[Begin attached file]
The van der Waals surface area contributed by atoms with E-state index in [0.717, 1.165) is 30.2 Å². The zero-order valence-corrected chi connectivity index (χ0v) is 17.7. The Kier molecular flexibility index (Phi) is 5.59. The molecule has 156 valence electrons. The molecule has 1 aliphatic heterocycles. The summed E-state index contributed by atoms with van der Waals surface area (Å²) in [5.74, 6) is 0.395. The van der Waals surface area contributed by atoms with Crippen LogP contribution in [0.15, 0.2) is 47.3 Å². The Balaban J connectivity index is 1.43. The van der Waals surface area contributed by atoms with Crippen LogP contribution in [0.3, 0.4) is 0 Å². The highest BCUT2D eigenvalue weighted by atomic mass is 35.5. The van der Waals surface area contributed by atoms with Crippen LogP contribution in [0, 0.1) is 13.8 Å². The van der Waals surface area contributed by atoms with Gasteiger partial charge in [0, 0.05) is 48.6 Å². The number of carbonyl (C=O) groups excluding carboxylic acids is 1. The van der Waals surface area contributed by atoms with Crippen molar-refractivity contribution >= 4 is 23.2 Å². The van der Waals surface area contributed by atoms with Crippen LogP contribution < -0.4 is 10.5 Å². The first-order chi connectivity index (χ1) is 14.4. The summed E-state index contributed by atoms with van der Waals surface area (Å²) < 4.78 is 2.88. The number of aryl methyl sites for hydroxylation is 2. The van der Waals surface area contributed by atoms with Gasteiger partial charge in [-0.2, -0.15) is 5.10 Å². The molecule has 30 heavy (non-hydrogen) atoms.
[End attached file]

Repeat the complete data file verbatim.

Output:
The van der Waals surface area contributed by atoms with E-state index in [0.717, 1.165) is 30.2 Å². The zero-order valence-corrected chi connectivity index (χ0v) is 17.7. The Kier molecular flexibility index (Phi) is 5.59. The molecule has 156 valence electrons. The molecule has 1 aliphatic heterocycles. The summed E-state index contributed by atoms with van der Waals surface area (Å²) in [5.74, 6) is 0.395. The van der Waals surface area contributed by atoms with Crippen LogP contribution in [0.15, 0.2) is 47.3 Å². The Balaban J connectivity index is 1.43. The van der Waals surface area contributed by atoms with Crippen LogP contribution in [0.3, 0.4) is 0 Å². The highest BCUT2D eigenvalue weighted by atomic mass is 35.5. The van der Waals surface area contributed by atoms with Crippen LogP contribution in [0, 0.1) is 13.8 Å². The van der Waals surface area contributed by atoms with Gasteiger partial charge in [0, 0.05) is 48.6 Å². The number of carbonyl (C=O) groups excluding carboxylic acids is 1. The van der Waals surface area contributed by atoms with Crippen molar-refractivity contribution >= 4 is 23.2 Å². The van der Waals surface area contributed by atoms with Crippen LogP contribution < -0.4 is 10.5 Å². The first-order chi connectivity index (χ1) is 14.4. The summed E-state index contributed by atoms with van der Waals surface area (Å²) < 4.78 is 2.88. The number of aryl methyl sites for hydroxylation is 2. The van der Waals surface area contributed by atoms with Gasteiger partial charge in [-0.2, -0.15) is 5.10 Å². The molecule has 30 heavy (non-hydrogen) atoms.